Some feel that investors should look for companies that are not performing too well during the pandemic period but have seen a significant jump in share prices, to book profits.

“As second-quarter results are coming out, investors can figure out companies that are strained on the business front but have seen a sharp jump in their share prices. I feel that investors should book profits in those companies, as they will get an opportunity to buy them at a later date and at cheaper valuation,” said C J George, MD, Geojit Financial Services. He added that one should remain invested in companies that have done well even amid the constraints of the last six months, as they would do well going forward.

What should mutual fund investors do?

The strategy should depend on the life-cycle of an investor. If the investor is young, say in their 30s or early 40s, they can stay invested for the long term and can let the near-term volatility play out. But for an investors who is in their late 50s and is approaching retirement, it is important to seek this opportunity and reduce their equity exposure and start deploying funds into safe asset classes where there is no risk of capital erosion.

“It is a good time for investors to rebalance their portfolio. Investors who think they have high exposure of equity can bring it down and move to debt,” said Surya Bhatia, founder of Asset Managers, a financial advisory firm.

Where should you put your money?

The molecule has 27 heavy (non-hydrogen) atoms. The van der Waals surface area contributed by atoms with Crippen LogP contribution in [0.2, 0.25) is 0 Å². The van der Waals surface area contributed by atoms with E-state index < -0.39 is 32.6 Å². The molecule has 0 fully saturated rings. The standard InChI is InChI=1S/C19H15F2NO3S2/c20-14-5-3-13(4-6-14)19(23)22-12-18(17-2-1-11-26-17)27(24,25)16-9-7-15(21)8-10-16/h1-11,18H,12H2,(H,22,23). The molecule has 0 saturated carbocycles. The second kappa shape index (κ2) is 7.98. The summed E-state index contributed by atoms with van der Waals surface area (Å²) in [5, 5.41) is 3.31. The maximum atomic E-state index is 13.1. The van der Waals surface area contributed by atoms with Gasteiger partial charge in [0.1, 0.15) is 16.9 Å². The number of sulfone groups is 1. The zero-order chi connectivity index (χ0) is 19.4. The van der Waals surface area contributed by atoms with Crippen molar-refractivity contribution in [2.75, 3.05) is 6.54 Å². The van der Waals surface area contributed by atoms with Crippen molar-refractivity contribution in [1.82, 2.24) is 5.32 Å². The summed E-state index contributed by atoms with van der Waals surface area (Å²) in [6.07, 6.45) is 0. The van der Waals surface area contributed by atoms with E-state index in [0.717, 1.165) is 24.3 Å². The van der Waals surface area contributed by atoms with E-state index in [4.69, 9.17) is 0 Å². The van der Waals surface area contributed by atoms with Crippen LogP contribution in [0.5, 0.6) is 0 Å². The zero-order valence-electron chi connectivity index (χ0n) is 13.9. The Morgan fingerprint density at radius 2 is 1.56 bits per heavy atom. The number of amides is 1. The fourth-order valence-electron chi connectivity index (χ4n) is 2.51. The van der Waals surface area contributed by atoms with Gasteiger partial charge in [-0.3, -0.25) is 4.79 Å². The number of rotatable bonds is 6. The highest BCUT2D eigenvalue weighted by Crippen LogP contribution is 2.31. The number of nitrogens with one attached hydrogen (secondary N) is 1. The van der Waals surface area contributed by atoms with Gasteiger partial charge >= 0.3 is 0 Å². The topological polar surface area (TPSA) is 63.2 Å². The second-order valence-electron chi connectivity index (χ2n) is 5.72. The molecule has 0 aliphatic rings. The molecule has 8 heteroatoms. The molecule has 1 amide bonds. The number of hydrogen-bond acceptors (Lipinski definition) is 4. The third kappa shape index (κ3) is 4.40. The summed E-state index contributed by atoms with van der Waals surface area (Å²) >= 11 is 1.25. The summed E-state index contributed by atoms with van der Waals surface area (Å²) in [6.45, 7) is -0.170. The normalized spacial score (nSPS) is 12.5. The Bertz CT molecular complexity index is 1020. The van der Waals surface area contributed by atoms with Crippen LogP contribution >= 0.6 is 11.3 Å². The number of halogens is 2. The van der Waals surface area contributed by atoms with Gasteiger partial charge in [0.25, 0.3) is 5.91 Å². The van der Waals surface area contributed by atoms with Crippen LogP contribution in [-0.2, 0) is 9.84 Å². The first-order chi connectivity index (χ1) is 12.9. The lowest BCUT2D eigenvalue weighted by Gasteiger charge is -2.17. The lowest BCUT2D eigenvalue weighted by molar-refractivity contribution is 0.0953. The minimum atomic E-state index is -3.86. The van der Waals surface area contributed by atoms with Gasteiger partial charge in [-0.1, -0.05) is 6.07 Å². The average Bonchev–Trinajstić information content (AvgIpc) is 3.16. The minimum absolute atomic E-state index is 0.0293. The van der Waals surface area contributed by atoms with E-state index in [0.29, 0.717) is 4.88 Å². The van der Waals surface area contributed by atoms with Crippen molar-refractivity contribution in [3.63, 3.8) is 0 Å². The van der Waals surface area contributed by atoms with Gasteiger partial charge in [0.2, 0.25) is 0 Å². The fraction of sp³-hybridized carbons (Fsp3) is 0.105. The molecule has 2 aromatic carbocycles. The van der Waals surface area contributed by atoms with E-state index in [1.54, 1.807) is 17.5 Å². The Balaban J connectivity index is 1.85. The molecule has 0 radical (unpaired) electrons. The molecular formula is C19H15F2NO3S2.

Even as one books profit, the more important aspect in these times is to figure out where to deploy that money. Investors can look at various options. The first is to keep the money in liquid form and put it in bank fixed deposits, G-Secs or a debt mutual fund scheme for a period of three months to six months, and deploy it into high-quality blue chip companies when there is a dip in the market.

The other option is to look for high-performing companies in sectors that are still trading significantly below their pre-Covid levels in January 2020. A fund manager with a leading fund house said that investors can look at strong private sector banks or a banking sector fund, and can also look to invest in dividend yield funds or special situations funds.

Will there be long-term capital gains tax?

In his Budget announcement on February 1, 2018, then Finance Minister Arun Jaitley announced a proposal to impose long-term capital gains tax of 10% (without indexation) on gains exceeding Rs 1 lakh arising from sale of listed equity shares or units of equity-oriented mutual funds. The government, however, said that all gains up to January 31, 2018 will be grandfathered and not attract tax.

So, if investors book profits where the capital gains are over Rs 1 lakh (since February 1, 2018), they must be ready to pay LTCG tax at the rate of 10% on all gains exceeding Rs 1 lakh.